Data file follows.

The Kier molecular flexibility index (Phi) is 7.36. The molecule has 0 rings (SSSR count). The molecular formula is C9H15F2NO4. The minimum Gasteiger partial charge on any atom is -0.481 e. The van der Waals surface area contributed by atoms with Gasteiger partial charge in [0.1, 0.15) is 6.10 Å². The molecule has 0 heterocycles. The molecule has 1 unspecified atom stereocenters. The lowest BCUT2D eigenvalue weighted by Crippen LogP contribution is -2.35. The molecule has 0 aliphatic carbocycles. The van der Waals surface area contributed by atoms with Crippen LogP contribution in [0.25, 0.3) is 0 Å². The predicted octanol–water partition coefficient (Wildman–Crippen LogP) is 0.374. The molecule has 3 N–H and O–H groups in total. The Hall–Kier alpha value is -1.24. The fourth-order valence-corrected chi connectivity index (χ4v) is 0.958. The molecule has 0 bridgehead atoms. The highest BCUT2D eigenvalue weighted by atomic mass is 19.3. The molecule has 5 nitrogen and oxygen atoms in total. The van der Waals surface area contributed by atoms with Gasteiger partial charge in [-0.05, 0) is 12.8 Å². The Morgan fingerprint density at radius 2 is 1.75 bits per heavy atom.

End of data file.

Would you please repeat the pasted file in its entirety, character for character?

The Kier molecular flexibility index (Phi) is 7.36. The molecule has 0 rings (SSSR count). The molecular formula is C9H15F2NO4. The minimum Gasteiger partial charge on any atom is -0.481 e. The van der Waals surface area contributed by atoms with Gasteiger partial charge in [0.1, 0.15) is 6.10 Å². The molecule has 0 heterocycles. The molecule has 1 unspecified atom stereocenters. The lowest BCUT2D eigenvalue weighted by Crippen LogP contribution is -2.35. The molecule has 0 aliphatic carbocycles. The van der Waals surface area contributed by atoms with Crippen LogP contribution in [0.25, 0.3) is 0 Å². The predicted octanol–water partition coefficient (Wildman–Crippen LogP) is 0.374. The molecule has 3 N–H and O–H groups in total. The Hall–Kier alpha value is -1.24. The fourth-order valence-corrected chi connectivity index (χ4v) is 0.958. The molecule has 0 bridgehead atoms. The highest BCUT2D eigenvalue weighted by atomic mass is 19.3. The molecule has 5 nitrogen and oxygen atoms in total. The van der Waals surface area contributed by atoms with Gasteiger partial charge in [-0.05, 0) is 12.8 Å². The Morgan fingerprint density at radius 2 is 1.75 bits per heavy atom.